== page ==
On Board, Theo's Restaurant - To Host Dinner for Speakers & Event Organizers
To be Contacted, Structurelam ( Nikos), TBD, ORIC, Community Futures
behind the scenes @ TEDxUBC
Connect with Airlines
TEDXMcGill sample budget
Stage, Toula Theodosakis, How to design Stage
For large events, consider designating areas outside the main auditorium for art, science exhibits, hands-on experiences and overflow seating. TEDx Lab: An area for attendees to try out new software, gadgets, technologies and products Bloggers' Alley: Consider setting up a dedicated bloggers' area outside the auditorium, with desks and power outlets (laptops inside the auditorium can be a distraction) Simulcast Lounge: If you anticipate a large crowd, set up viewing monitors outside the main auditorium
I think that the definition of an innovation lounge is like what TED organizes during their conferences : a lounge space with live streaming of the conference and booths of different companies who demo their technology. show details Nov 4 (3 days ago) Correct -- but to be clear these are NOT trade show booths for sponsors, but creative spaces where truly innovative products are demo'd.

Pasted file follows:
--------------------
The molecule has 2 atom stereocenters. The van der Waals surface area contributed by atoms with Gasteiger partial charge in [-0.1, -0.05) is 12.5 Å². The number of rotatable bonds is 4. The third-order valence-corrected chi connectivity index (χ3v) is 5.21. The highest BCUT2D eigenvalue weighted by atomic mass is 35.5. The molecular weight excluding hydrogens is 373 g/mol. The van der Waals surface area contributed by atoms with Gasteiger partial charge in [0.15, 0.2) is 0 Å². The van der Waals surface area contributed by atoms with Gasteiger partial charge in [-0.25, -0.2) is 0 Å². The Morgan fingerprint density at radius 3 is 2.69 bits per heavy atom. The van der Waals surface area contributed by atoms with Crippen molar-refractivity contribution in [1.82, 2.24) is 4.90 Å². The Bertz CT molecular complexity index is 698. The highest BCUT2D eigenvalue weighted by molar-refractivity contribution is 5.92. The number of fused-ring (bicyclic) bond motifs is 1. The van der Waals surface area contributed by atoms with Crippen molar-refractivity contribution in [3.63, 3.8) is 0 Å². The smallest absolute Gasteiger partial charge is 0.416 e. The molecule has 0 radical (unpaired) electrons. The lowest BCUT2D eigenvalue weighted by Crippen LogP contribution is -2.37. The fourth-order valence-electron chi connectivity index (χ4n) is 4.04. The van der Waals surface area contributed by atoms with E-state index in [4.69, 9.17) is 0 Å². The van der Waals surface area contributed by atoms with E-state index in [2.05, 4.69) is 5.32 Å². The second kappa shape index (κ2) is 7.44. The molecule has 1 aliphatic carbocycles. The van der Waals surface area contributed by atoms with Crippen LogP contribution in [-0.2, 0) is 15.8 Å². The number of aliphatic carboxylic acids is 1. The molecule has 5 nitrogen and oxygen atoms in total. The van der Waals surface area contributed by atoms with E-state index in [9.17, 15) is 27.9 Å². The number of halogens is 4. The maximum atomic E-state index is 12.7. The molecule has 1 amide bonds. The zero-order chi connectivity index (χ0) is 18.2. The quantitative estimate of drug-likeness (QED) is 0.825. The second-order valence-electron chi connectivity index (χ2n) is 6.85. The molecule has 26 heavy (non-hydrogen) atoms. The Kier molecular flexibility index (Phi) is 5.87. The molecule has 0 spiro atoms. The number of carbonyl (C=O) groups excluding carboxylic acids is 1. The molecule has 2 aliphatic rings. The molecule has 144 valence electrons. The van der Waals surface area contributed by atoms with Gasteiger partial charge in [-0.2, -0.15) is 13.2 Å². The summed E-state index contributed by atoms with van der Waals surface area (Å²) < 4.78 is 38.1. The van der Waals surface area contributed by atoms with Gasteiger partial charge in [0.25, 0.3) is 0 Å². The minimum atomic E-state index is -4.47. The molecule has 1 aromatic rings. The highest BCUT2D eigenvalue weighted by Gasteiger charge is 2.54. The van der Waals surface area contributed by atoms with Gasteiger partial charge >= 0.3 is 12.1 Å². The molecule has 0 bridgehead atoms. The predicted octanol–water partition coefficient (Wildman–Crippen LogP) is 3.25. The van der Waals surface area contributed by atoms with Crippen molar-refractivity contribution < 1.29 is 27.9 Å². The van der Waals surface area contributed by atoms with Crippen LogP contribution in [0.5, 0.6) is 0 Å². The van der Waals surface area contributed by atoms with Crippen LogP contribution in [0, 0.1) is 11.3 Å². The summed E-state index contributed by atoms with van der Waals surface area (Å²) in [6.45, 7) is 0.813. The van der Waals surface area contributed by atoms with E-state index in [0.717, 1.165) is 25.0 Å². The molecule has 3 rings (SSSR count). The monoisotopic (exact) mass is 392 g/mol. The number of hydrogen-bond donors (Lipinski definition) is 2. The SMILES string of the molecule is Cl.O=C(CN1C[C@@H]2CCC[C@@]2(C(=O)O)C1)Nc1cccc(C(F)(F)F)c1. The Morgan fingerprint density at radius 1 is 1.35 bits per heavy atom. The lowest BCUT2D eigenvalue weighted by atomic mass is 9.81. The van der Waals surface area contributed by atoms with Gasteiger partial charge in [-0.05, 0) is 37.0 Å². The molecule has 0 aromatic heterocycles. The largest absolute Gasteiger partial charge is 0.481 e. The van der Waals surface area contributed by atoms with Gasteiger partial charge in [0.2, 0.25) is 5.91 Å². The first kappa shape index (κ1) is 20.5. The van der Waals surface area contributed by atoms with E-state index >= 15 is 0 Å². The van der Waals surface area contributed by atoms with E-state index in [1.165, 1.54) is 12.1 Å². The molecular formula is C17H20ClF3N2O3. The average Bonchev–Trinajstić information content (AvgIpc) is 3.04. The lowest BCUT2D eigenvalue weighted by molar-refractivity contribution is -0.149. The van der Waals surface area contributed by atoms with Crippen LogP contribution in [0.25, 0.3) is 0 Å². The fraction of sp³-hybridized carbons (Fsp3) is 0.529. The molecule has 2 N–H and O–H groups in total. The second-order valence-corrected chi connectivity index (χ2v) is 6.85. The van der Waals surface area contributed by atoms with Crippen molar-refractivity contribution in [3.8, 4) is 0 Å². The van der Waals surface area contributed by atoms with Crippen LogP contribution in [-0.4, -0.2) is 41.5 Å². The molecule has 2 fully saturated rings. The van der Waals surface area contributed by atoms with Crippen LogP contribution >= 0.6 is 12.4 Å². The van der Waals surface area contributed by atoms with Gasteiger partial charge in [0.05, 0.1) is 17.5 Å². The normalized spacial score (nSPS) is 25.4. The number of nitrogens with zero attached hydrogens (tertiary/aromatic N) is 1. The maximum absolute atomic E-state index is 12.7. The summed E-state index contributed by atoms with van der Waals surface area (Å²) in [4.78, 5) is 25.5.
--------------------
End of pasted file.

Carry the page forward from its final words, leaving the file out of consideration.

In the spirit of sharing, here are a few of my thoughts on why the day was so successful, from my perspective as director of the show. I hope they help you in planning for your TEDx: We treated TEDxSanDiego as a show, not an event. It became apparent early on that our TEDx was going to grow beyond just a few people getting together to watch a speaker or two. Our curator and co-founders put together a fantastic vision for the day, and I was lucky enough to execute that. Once we saw how big it was, there was a conscious decision to treat this as a show, not just an event, and that came through in the production quality and execution. We used confidence monitors, had countdown clocks, put together a production staff that included a show director, tech director, stage manager, presentation manager, etc. Also, having worked on the Oscars and Emmys, I know a good show is a well-timed show, which brings me to... Create - and follow - a show rundown. In the beginning, the curator and co-founders created an spectacular agenda for the day. When I came on board about 10 weeks before the show, I took that outline and flowed it into a minute by minute rundown (based on a format used in my TV and sports days). Not only did we start on time, but we were actually running 5 minutes ahead at a few points. Our breaks started and ended right on time, and the show itself ended exactly when it was supposed to. It's because we had everything scheduled to the minute. Each line on our rundown includes segment time, cumulative time, activity, speaker, script, PA activities, and audio/visual notes. (I posted the template here if you would like to use it.) Create a single point of contact for the show schedule. The key to the rundown working: 1 person owns it. (Ideally, whoever's calling the show.) Any updates go through said owner, which cuts down on churn and dramatically decreases the chances of anything getting lost. Another key? Lock it down at 5 p.m. the day before rehearsal. Tell folks if they have any updates after that point, they must print them out and bring you a copy. This is good for 2 reasons: 1., you get to go to bed at a decent hour (instead of people emailing you at 3 a.m. to say, "Please update to include my changes.") and 2. ensures no one shows up at rehearsal and says, "Oh, well I sent that to you." Have a tech rehearsal. The day before the show, we had a full cue to cue tech rehearsal. We started off with our tech load in, then marked all our speaker spots on stage, followed by our emcees running their lines. Speakers began showing up in the afternoon, some running their full talk, others just clicking through and getting a feel for the stage and the venue. Get the speakers on the same stage...er, page. At the end of tech rehearsal, we had a formal Speaker Orientation, and went over a couple of high-level points. The biggest was timing. The best advice (which came courtesy of our Tech Director) was this: "Hey guys, the best reason to stay on time and respect the countdown clock? That's the only way you'll get on potentially TED.com - they don't post talks that go over." (Whether or not that's true...it proved to be motivation enough: only 1 out of 22 went over.) We also showed them what a proper emcee to speaker (and vice versa) handoff looked like: emcee stands center stage and waits for speaker to get all the way to them before shaking hands and walking offstage. Same for when the speaker's done talking: wait in the middle of the stage for the emcee. It not only cements connection, but it's good for the audience to see that handoff. Now about speaker timing... Have a plan for speakers who go over their time. Finally, we showed with the speakers how we were going to handle it if they went over their allotted time. I stood on stage acting as the speaker, and the emcee did her part. We told them at 0:30 over, the emcee walks onto the stage and stands down stage left (to give them a peripheral visual cue). At 1:00, the emcee walks toward them and kindly says something witty, such as, "We could listen to you all day..." All the speakers agreed it was a fair, elegant solution and it worked out well for us. Stay on time. When I say we had things timed down to the second, I wasn't kidding. The beauty of having a timed rundown was we always knew where we stood. If things were running a minute behind, I could easily have the emcee cut out a follow-up question. If we had a little extra time, we started the breaks a little early, giving folks more time to mingle and connect. Use the pre-recorded TED talks to come out of break. This one was key. Knowing we had a big venue, I didn't want there to be too much shuffling of folks getting back into their seats while the speakers were talking. So we gave a 5 minute VO warning over the PA system (accompanied by the onscreen PowerPoint counting down from 5 minutes left until 1 minute left). Then we came out of the break with the emcee introducing a pre-recorded TED talk. That worked out well, because by the time the speaker hit the stage everyone was comfortably seated, relaxed, focused, and ready to listen. And speaking of the required 25% TED talks... Be choiceful in your TED talks. As for the order of pre-recorded TED talks, we showed the longest TED talk (18 min.) early in the day, and they got shorter as the day (and people's attention spans) went on. So it was 18 min. > 9 min. > 9 min. > 6 min. Also, if you do follow our Break > TED talk > Speaker format, be aware of which talk you show after lunch -- people are going to be in a food coma, so I recommend showing a funny/inspirational one. Our two 9 minute talks were Annie Lennox and Adora Svitak; Annie's talk is heavy and not a great post-lunch talk. We ran Adora Svitak's talk, and it worked like a charm. Annie's talk was after the first afternoon break, and worked well. Sebastian Wernicke's talk was after the last break, and got everyone in a great mood for the last part of the day. Your show's only as good as the team that works on it. Lucky for us, we had a fantastic team. From the founders (we referred to them as Executive Producers, even if they followed the more PC TED terms of curator :) all the time) to the show day staff, each and every person was committed and passionate. We were very lucky in that we also had the privilege of working with the Sharp Healthcare event experience team. They helped elevate us from a good show to a great one. (And their answer to every question was, "Yes." Finally, don't just take our word for it. Here's the Twitter stream (hashtag #TEDxSD), which has a lot of beautiful, positive commentary: http://twitter.com/search?q=%23TEDxSD Of all the shows I've worked on, and events I've produced, TEDxSanDiego is by far my favorite. If I may...my two favorite quotes about the day, from the speakers: "This feels like a real, actual TED show." - Overheard backstage after the first break "I've never seen a show run so tightly on time. Kudos. I'd work with you again in a heartbeat." - Tom Yelllin, former ABC News and biz partner of Peter Jennings I adore each and every person who I had the luck of working with on TEDxSanDiego, and miss them already. I woke up the next day with a smile on my face, and almost a week later, it's still there. Never underestimate the power of a small group of people with a big vision. That's all I've got for now. If you have any questions, comments, or sarcastic remarks, please don't hesitate to contact me. :) Cheers, Kara DeFrias, M.Ed. TEDxSanDiego Show Director c 858.603.3625 events | c 215.262.1111 personal | t @californiakara w http://www.californiakara.com | http://www.linkedin.com/in/defrias